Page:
20110613

PNG Departure

It's been a pretty crazy two weeks since I came out of the bush...
Computers, projects, visitors, and a big sing-sing over at Pausa which I
don't have time right now to edit.

This photo was taken on a momentary brake from the rain in this "dry"
season as the clouds helped to form a moon halo. We've been hearing how
dry this year will be, yet if you were to walk out in the yard right now
you wouldn't be able to tell if you had shoes on or not from the mud
that would slosh up around your ankles. Pretty amazing. And I thought
it rained a lot here last year!

20110526

Merum?

Mirim, marim, merum, merrem, melrim?... How do you write something that
you've ever only heard spoken through multiple accents? Very
difficult. This plant is the new wonder sweeping across the Sepik.
It's a plant that grows into a large bush, roughly two meters tall and
wide. Once it has reached a large size, the people that are purchasing
the leaves have sent out harvesting instructions. They are very clear
that you must take a scissors and cut off each leaf, don't tear it off,
then you place the leaves in the sun until they're nearly dry and then
pack them into the small 1Kg rice bags and bring them down to the
factory that is being built in the lower Karawari river. The reason
this plant has generated so much attention in the last six months here
is that the rumors say that for just one of these 1Kg bags of dried
leaves you can earn K1,500, or even up to K3,000. When I'm told this
story, my first reaction is to say, maybe 1Kg of the finished product
might be worth that, but no chance that your silly dried leaves are
worth that much. Most people here don't agree with my sense of
skepticism... Though if they can't count, maybe they think they're
getting multiple thousands... ;-)

So, what does it make? No one seems to know, or really care, they all
see Kina signs and that's good enough for them. I was brought a sample
of this plant because I was so curious as to what it could possibly make
and I smashed a few leaves in my hands and smelled them. It's got a
smell that I would expect a female perfume to have, somewhat sweet, but
with a hint of old person... Think of the good parts of the smell of
grandma's house, without the apple pie in the air... Now you see that I
am not a perfume expert as I have no idea how to classify this smell,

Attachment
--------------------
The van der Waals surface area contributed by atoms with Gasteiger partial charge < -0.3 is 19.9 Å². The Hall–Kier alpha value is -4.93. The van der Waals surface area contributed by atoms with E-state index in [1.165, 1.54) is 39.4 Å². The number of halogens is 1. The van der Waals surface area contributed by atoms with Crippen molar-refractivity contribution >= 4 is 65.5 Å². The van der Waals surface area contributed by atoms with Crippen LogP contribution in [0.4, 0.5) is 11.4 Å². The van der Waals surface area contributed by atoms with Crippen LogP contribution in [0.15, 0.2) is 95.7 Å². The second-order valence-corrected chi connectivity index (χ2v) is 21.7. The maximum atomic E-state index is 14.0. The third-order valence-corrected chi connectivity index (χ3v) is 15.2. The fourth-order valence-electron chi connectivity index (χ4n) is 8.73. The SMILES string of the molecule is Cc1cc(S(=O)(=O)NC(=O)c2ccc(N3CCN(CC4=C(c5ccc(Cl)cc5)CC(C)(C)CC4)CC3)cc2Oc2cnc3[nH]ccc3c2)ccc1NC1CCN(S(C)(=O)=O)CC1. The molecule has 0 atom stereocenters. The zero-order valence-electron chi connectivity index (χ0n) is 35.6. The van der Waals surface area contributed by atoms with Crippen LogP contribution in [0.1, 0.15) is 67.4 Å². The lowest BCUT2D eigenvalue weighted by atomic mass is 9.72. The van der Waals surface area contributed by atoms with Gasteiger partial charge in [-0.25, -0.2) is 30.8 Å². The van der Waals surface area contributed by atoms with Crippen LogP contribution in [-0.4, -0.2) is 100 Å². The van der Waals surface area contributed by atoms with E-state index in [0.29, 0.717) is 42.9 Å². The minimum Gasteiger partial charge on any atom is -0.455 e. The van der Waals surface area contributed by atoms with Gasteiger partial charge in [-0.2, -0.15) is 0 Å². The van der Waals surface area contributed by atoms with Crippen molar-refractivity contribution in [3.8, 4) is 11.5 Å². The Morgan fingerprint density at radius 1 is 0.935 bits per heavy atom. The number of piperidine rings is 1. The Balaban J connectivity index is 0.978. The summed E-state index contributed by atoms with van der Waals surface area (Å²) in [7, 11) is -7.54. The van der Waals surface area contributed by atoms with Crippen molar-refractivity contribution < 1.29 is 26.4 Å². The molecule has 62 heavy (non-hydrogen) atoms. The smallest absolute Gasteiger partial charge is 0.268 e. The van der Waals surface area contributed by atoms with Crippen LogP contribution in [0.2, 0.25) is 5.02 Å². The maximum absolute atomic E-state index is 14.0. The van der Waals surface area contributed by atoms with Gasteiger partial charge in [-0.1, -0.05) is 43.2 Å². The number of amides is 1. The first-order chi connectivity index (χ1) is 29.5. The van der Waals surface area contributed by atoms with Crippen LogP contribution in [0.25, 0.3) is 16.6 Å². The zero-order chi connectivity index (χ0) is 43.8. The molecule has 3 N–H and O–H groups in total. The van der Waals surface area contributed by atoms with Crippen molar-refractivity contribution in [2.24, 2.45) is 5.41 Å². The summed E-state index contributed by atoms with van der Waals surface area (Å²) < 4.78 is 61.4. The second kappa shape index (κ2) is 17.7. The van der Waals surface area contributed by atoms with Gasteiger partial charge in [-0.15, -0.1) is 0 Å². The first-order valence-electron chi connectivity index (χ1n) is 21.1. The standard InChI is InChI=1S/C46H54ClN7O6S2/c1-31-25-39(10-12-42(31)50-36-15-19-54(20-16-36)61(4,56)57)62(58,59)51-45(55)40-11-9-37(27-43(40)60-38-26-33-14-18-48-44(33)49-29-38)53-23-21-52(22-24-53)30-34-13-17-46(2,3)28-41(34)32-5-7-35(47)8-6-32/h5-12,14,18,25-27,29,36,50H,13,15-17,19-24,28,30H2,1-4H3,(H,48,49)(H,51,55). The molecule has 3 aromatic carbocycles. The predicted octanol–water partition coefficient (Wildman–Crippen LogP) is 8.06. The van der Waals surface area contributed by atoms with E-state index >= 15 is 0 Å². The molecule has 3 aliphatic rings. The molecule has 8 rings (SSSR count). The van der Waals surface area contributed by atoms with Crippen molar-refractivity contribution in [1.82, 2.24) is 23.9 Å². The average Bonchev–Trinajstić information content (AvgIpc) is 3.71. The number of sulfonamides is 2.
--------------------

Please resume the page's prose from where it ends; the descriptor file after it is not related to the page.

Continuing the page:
but it was a very light scent even with the handful of leaves that I
had. (Might have something to do with my more than burned out nose from
years of hog buildings and welding smoke, but I digress) The water from
the leaves just barely showed any hint of oiliness, which also explains
why the scent was so weak. All in all, it was a pleasant scent, but not
something that I would directly say was intended for perfume.

So, my questions remains: What does it make? What is the real name of
this plant? Unfortunately my picture isn't the best, and the specimen
had been chewed on pretty thoroughly by some insect, but hopefully you
can zoom in and get an idea of the shape of the leaves, even with the
poor resolution I'm forced to use currently... Oh, and for the record,
I heard from a somewhat more reputable source that the actual selling
price is K100 for 10, 1Kg bags of leaves, or K10 per bag... That I'd
believe.

20110523

Mini-Banana

Perhaps I have a banana fetish... I'll have to look into what that's
called...

You know when you have those mini-wedges in an orange? Well, I found
the equivalent in bananas, only much funnier. I can just see the
cartoon image of a giant stepping on this mini-banana skin and tumbling
to the ground in a heap.

On the bottom of the stock of bananas was two or three perfectly formed
mini-bananas and it required that I take their picture before devouring
them. I don't think the candy industry was original anymore with their
'bite size' products. Nature obviously beat them to the punch, and the
packaging is easier to open as well. ;-)

And yes, the baby banana was quite tasty.

20110518

Stubby Bananas

Yeah, they're rip and they're stubby... I thought they were big beetle
nuts at first glance. I can't keep track of all the varieties of banana
here. There are several different kinds of sweet banana: one with very
light colored skin, 'regular' ones, some that don't turn yellow when
they're ripe. Then there's many more cooking bananas. Some they throw
directly in the fire and later scrap off the outside, others they boil.
Always interesting to see what kinds are around, though these short
stubby ones still make me laugh.

20110509

Bone Yard2

Shoot, forgot the word of the day... 'opulent'... oh well.

And before you ask, yes, I had help pulling these out. My father showed
me how to loop a chain so it bites when I was younger, even though this
was a choker chain, some were too small, or short, for it to bite
alone. Then there was me, myself, and I because all the boneheads
around here disappeared into the bush again so they can hold 'court'
this afternoon. But I'm in a much better mood today. Something about
busting your knuckles on a logging chain and ripping defenseless trees
from their homes that makes me smile.

Bone Yard

Gentlemen. Welcome to the Bone Yard. You are here because you dared to stand in the way of progress. Doubtless many of you thought you had escaped eradication when the first wave of axe men came through and toppled your most formidable towers. However, now you see that such thoughts were extremely dubious. You were given the chance to come out with your roots up, but in your refusal to do so, you have been forcefully removed from the sanctuary of ground and your (insert mocking tone) precious (/mocking tone) nutrients.